You didn’t think that Democrats would get away with having four hours of national broadcast airtime without President Trump trying to intervene and push the spotlight back in his direction, now, did you? The President hinted this week that may work to insert himself into the first Democratic debate next week by live-tweeting during the broadcast with the assumed intention of getting candidates on the debate stage to respond to his tweets.

The idea is that the network and moderators will end up monitoring his Twitter feed, then pick out some particular accusations against certain candidates and have them respond in real-time, via AOL News:

President Donald Trump has confirmed that he may live-tweet the upcoming Democratic debates for the 2020 election race.

In an interview with Fox News’ Sean Hannity, the president said he had not been considering it until he read about the idea from the Wall Street Journal and he’s not opposed to it.

According to Newsweek, by live-tweeting the debates, the president gets in on the action and will be able to respond to his opponents’ attacks in real-time.

Wall Street Journal White House Reporter Michael Bender said while some might compare this to a “chicken or the egg” scenario, it is just another “Trumpian twist.”

The moderators would have to play along for the President to have any impact on the live broadcast. It’s entirely possible that NBC/MSNBC have already decided a policy against reading any of President Trump’s tweets during the broadcast since it would be rather unfair to make the Democrats on stage debate someone not even in the room. On the other hand, some of them may welcome it since it would allow them a chance to contrast themselves with the President and then give them an excuse to bludgeon him without appearing as though they were the one who brought his name up.

Politico adds to this conversation by saying that no matter what happens next week, live-tweeting or not, Trump’s plan will be to make the Democratic debate as much about him as possible by working out a busy schedule of newsworthy events:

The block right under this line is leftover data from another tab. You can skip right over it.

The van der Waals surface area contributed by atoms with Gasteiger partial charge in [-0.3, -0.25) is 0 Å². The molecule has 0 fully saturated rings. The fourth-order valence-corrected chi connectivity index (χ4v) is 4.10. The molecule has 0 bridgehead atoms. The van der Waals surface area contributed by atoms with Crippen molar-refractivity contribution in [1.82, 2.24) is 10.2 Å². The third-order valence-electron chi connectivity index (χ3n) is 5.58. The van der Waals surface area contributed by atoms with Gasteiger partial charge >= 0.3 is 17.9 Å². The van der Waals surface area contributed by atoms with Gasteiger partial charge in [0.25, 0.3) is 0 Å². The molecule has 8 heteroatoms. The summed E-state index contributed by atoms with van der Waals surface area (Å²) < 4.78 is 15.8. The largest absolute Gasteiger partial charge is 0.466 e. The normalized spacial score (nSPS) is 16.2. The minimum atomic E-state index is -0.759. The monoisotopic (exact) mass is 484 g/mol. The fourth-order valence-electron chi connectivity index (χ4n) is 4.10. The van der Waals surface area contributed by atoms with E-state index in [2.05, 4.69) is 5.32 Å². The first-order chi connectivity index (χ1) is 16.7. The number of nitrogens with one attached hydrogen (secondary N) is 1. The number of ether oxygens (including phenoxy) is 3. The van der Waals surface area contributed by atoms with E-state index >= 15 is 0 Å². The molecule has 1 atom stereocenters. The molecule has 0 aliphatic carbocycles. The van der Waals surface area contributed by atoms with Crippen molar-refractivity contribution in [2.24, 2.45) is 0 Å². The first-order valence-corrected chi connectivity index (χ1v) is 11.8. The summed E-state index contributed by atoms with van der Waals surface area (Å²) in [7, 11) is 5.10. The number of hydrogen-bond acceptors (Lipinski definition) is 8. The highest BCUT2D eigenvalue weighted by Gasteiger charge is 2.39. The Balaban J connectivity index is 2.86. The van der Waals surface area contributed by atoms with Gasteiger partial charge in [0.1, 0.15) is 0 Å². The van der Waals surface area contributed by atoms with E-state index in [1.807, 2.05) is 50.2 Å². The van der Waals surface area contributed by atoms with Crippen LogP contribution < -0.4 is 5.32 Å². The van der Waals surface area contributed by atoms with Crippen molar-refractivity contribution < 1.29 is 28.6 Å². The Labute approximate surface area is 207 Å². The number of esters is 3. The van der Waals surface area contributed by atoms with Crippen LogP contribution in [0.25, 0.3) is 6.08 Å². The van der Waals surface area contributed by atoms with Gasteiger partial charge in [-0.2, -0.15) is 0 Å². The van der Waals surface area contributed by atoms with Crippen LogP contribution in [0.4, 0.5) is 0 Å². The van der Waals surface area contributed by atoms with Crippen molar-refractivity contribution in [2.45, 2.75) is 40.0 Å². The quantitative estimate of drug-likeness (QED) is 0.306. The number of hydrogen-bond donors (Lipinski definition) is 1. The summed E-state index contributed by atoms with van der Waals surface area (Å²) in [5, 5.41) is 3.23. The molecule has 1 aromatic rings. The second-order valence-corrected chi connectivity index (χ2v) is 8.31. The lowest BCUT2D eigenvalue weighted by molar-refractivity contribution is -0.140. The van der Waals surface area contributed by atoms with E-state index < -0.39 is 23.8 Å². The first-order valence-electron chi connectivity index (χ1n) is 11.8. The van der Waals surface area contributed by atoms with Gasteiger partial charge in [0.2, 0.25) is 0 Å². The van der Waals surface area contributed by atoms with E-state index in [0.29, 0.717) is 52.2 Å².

Ahead of the first two Democratic presidential primary debates next Wednesday and Thursday, the president and his political team are angling to dominate the news cycle with carefully released tidbits meant to keep the public hooked on the machinations of the commander in chief. This will range from the president sitting down for an extended interview with an anchor from Noticias Telemundo, who is also a moderator of the Democratic debates, to an announcement by the vice president next Tuesday in Miami — where the Democrats are holding their debates — that unveils a list of prominent Latino and Hispanic supporters. And on the night of the first debate, Trump himself might live-tweet the debates as he flies on Air Force One to Japan for the G-20.

Just as Trump has dictated so much of the political narrative over the last four years, the president’s team is hoping the two Democratic debates simply morph into liberal candidates reacting to the president instead of putting forward their own visions for the country, policy proposals or personal stories. The blunt reality, Trump’s allies say, is that a Trump tweet can quickly overtake most actions by any one Democratic presidential candidate — an exasperating scenario for Democrats.

That sounds about right for Donald Trump and the way he approached the 2016 campaign. If he’s coming up on a bad news day, drop a new squirrel in the backyard and let the media chase it around for a day. Are your Democratic opponents lining up for their first debate? Schedule some big bombshell news announcement for the day before and spend the time lobbing bombs at each candidate so they’re talking about Trump rather than their own policies.

The 2016 cycle was more muted in this sense because Republicans were also holding primary debates at the same time the Democrats were so Trump had his own GOP primary foes to argue with. This time, however, with no real GOP challenge in sight, Trump is free to focus all of his energy at becoming the twenty-first podium on the Democratic debate stage.

What can we watch for from the President during the first debate? Perhaps the unveiling of new nicknames for the Democratic candidates since that is literally part of the President’s 2020 strategic planning. I would also expect the President to feed the Democratic in-fighting as much as possible. He’ll spend time reminding candidates of what they may have said about each other over the years, or point out that Bernie Sanders just recently said that one of the reasons Elizabeth Warren is rising in the polls is because voters want to see a woman elected President.

Whatever happens, you can be sure that President Trump will be as active and noticeable as possible during the debates to draw the limelight and hamper efforts of his Democratic opponents to stay focused and stay on message during this crucial first primary debate.